Take the 2-minute tour ×
Stack Overflow is a question and answer site for professional and enthusiast programmers. It's 100% free, no registration required.

Here is my run for method for thread

public void run() {
    float timeElapsed =0;
        time += timeElapsed; // recording time.
        if(timeElapsed != 0 )Log.d(id, "pressed time " + time + " "+ timeElapsed);
/**fromhere :: just how I get fps ratio.
        oneSec += timeElapsed;
        if(oneSec > 1){
            fpsCompound = 0;
            oneSec = 0;
        timeBefore = System.nanoTime();
        timeElapsed =(System.nanoTime()-timeBefore)/1000000000;
//sometimes my timeElapsed is 0, my guess is because the loopCall does nothing in some cases
        while(timeElapsed < .005){
            timeElapsed =(System.nanoTime()-timeBefore)/1000000000;

I want to get rid of that while loop that delays the loop if timeElapsed is less than .005.

However if I skip that delay portion, I sometimes get my timeElapsed as 0 even though there has to be a tiny portion of seconds passed.

Accumulated result of these zero elapsed time results in unexpected time error. So I delay my thread if each loop is too fast to record the time.

This unnecessary delay seems pretty stupid. There must be a correct way to calculate the time.


It seems that dividing timeElapsed by 1000000000 returns value that's too small for my float to contain. Is there a way to contain such a small number?

share|improve this question
This sounds like a classic XY problem. What's the real problem you're trying to solve with your elapsed time loop? There may be a much better method available. –  Duncan May 14 '13 at 9:08
You are using integer division. It will be 0. –  jlordo May 14 '13 at 9:10
Thank you Duncan Jones. I just realized what's the "problem" let me edit the question . –  BlueBug May 14 '13 at 9:11
@DuncanJones This is a part of game loop that does update. I want to hide an image for x amount of time, but since time passed is too small, I am better off using other variables than float for my timeElapsed. Should I just use other type such as long for this kind of time sensitive code? or is it "alright" to delay if time passed is too little to care. –  BlueBug May 14 '13 at 9:21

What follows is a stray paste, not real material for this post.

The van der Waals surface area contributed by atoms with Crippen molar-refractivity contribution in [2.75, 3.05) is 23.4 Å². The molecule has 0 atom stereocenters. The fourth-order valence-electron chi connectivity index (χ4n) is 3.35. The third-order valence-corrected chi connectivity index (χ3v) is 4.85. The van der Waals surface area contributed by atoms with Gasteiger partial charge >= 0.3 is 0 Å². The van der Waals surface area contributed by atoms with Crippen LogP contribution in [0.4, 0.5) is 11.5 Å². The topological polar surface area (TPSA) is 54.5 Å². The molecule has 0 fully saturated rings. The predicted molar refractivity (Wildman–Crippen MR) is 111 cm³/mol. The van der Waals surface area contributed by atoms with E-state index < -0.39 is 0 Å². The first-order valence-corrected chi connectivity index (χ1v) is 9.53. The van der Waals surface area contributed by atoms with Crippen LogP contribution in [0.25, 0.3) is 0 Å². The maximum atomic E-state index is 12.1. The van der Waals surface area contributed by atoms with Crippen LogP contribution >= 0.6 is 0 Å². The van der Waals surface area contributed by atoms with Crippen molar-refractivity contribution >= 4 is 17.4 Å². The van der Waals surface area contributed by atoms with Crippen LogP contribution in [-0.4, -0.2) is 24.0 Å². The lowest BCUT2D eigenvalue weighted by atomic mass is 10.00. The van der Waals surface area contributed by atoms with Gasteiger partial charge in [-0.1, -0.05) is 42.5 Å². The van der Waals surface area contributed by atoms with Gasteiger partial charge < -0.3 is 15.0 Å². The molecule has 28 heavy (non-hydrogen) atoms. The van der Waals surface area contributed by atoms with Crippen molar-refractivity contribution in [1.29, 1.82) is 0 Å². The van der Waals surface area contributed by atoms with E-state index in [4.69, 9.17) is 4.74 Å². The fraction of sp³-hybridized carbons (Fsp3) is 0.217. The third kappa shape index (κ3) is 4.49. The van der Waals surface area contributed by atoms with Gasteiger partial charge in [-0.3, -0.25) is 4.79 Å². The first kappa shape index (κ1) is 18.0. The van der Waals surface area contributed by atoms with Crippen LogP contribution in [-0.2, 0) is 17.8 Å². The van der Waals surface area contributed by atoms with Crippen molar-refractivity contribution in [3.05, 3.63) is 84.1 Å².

@Stephan: Our conversation is starting to become off-topic ;) My example was bad, I assumed OP hat float = (long-long)/int. My example should have been: float f = (12L-10L)/3; System.out.println(f); –  jlordo May 14 '13 at 9:24

1 Answer 1

up vote 1 down vote accepted

I think you should keep nanoseconds as long and not convert it into float seconds.

then you'll have code like this: timeElapsed is defined as long:

            long timeElapsed = 0;

End of your loop will look like this:

            timeBefore = System.nanoTime();
            timeElapsed =(System.nanoTime()-timeBefore);        
            while(timeElapsed < 5000000){
                timeElapsed = (System.nanoTime()-timeBefore);

I hope that's what you're looking for.

Also I'd recommend to do waiting with Thread.sleep(long, int); You'll lose some precision (it sleeps for milliseconds) but will save some CPU time

         /*while(timeElapsed < 5000000){
              timeElapsed = (System.nanoTime()-timeBefore);

           long leftToSleep = 5000000 - timeElapsed;
           if(leftToSleep > 0) {
              //dont forget to surround it with try catch
              Thread.sleep(leftToSleep / 1000000, (int) leftToSleep % 1000000);
share|improve this answer

Your Answer


By posting your answer, you agree to the privacy policy and terms of service.

Not the answer you're looking for? Browse other questions tagged or ask your own question.